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HK Polo helps rescue distressed OFW in Saudi Arabia

20 May 2017

Irene L. Martinez
By Vir B. Lumicao

An OFW who was stranded in Saudi Arabia after escaping from her abusive employer more than a year ago is finally in the relative safety of the Philippine Overseas Labor Office in Riyadh with help from labor officials in Hong Kong.

And, having been granted amnesty and an exit visa by the Saudi government, Wilma L. Bartolome, a 37-year-old single mother, may be on a flight home soon to reunite with her five children and other relatives in Cagayan province.

Bartolome was rescued on Apr 25 from her “hideout” for over a year – the home of a Saudi police officer in Afif, a city some 480 kilometers west of Riyadh – thanks to information her niece, a domestic worker in Hong Kong, had provided Labor Attache Jalilo de la Torre.

Response was quick. Labatt De la Torre, acting on a request for help by Irene L. Martinez on Apr 17, contacted his counterpart in Riyadh on Facebook and soon the plan for Bartolome’s rescue was set in motion.

“It’s really the power of social media. Labatts have a Facebook messenger chatroom where cases like this are endorsed to the labatt who has jurisdiction. It’s administered by our mother unit, the International Labor Affairs Bureau,” Labatt De la Torre said.

“I have endorsed quite a few already but the Martinez case was the one which had quick results.”  
Private messages to Martinez which the latter showed The SUN said Bartolome had wanted to surrender to Saudi authorities so she could fly home soon to attend to her sick daughter, but the policeman who harbored her refused to let her go.

The niece said Bartolome went to work in Riyadh on March 20, 2016 but things went bad when her employer’s wife allegedly maltreated and physically abused her.

Bartolome said she was accused by the woman of stealing various items from the house.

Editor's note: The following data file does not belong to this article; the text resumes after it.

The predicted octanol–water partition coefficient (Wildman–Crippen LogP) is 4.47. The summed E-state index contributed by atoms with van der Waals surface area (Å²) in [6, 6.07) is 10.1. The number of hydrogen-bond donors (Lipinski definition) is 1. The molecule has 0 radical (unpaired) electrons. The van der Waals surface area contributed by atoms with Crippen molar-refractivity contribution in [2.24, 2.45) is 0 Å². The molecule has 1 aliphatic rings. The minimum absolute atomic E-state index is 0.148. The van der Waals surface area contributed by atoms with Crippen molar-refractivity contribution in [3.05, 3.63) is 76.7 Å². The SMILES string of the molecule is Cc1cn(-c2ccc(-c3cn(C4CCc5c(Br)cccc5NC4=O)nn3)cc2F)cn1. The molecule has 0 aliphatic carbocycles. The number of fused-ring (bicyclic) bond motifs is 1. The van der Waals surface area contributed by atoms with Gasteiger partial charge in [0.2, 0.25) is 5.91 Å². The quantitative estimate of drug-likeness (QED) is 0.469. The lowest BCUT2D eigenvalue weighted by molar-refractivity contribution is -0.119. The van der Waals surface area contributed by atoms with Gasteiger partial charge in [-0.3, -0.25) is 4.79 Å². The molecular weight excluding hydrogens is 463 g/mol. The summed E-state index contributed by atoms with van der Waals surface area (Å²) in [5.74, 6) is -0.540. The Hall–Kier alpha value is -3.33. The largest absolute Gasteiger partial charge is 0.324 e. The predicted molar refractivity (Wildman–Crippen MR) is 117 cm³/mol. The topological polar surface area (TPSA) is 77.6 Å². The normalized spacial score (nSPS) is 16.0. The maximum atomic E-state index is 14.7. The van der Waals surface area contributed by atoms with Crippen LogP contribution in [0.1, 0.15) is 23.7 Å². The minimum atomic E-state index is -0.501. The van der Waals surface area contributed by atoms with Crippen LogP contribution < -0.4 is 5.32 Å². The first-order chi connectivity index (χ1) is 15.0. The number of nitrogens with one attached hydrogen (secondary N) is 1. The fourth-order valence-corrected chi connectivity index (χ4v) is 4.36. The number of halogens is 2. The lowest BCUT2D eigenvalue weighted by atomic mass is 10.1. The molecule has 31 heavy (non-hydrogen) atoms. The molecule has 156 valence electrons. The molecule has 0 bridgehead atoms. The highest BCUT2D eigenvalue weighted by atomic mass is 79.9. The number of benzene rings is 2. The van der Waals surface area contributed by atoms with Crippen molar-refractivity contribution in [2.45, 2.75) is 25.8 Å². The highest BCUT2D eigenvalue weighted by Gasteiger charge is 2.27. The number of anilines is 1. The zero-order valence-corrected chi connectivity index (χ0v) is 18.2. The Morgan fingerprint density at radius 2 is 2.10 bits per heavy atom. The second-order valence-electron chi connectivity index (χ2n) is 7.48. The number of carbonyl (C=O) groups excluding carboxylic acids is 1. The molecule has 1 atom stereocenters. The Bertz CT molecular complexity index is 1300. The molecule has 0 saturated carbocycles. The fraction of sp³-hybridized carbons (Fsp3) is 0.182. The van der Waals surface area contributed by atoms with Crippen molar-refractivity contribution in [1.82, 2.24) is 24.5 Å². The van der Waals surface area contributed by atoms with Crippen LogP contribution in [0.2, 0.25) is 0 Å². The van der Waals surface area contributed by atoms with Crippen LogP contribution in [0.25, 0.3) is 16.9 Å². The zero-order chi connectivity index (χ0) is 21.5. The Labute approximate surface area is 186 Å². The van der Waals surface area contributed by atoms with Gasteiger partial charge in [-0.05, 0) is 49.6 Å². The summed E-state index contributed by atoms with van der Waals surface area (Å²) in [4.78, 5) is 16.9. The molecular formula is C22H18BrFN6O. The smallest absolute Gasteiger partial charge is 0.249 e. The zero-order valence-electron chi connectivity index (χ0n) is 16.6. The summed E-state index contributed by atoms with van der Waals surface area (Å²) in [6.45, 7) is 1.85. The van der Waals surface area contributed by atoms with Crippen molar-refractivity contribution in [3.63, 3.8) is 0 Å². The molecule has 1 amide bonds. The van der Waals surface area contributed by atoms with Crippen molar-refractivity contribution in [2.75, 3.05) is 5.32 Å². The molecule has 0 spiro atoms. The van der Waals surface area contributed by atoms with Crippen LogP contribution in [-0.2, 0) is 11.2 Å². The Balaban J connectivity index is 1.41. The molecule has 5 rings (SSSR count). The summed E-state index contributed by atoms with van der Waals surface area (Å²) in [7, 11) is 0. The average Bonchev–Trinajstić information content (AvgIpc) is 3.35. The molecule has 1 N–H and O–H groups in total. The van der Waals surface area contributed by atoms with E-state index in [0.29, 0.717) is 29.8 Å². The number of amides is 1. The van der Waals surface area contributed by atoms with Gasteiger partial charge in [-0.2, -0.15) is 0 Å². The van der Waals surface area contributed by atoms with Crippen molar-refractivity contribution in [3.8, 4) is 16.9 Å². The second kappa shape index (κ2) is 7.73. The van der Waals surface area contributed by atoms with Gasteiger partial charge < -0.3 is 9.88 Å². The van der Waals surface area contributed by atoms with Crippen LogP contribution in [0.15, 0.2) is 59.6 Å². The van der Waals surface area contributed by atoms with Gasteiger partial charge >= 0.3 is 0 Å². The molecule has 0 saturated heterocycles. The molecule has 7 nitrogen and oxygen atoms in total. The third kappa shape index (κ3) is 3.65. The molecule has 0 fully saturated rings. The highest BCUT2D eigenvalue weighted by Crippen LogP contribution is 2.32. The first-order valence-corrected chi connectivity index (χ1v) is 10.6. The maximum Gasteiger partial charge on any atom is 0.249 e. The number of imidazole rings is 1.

“Kasi noong nandoon ako sa amo kong una, pinagbibintangan niya akong nagnakaw ng pera, cellphone, alahas, damit, abaya,” and gadgets in the kitchen, Bartolome wrote.

The helper said she endured the long working hours, insults and false accusations, but she decided to leave when the employer’s wife said she would not pay her any cent.

Then on Apr 20, 2016, after her hand was burned by the Saudi woman with a flatiron, she fled.

Fleeing her employer was very risky in Saudi Arabia, as her boss had kept her passport in a safe and she was not allowed to leave the house alone.

But Bartolome was so desperate to escape that with just a copy of her passport and her iqama, a local ID that limited her movement to the province where she worked, she bolted.

She met the policeman, Mahed Naif Al-Atawi, who allegedly took her to his home because his family needed a helper.

The officer promised her a work contract, but a year later, Bartolome remained an illegal worker.

Through friends, she managed to inform the Philippine embassy about her situation, but when embassy staff called up the policeman’s house about Bartolome, his wife allegedly refused to turn her in.

So, she sought help from her niece in Hong Kong.

Martinez approached Labatt De la Torre for help to contact the embassy in Riyadh, and after two days the labor attaché sent a text message to the helper that POLO staff were already contacting the distressed OFW in Afif.

On May 2, in a video call by Martinez to her quarters at Bahay Kalinga, Bartolome said that she was just working on some clearances and waiting for her plane ticket.

She said the police officer and his family had visited her at the POLO shelter in Riyadh imploring her not to go home, but she told him she would return to his household if he got her a work contract and a work visa.

In the meantime, Bartolome is too eager to fly home and be reunited with her children and parents.              

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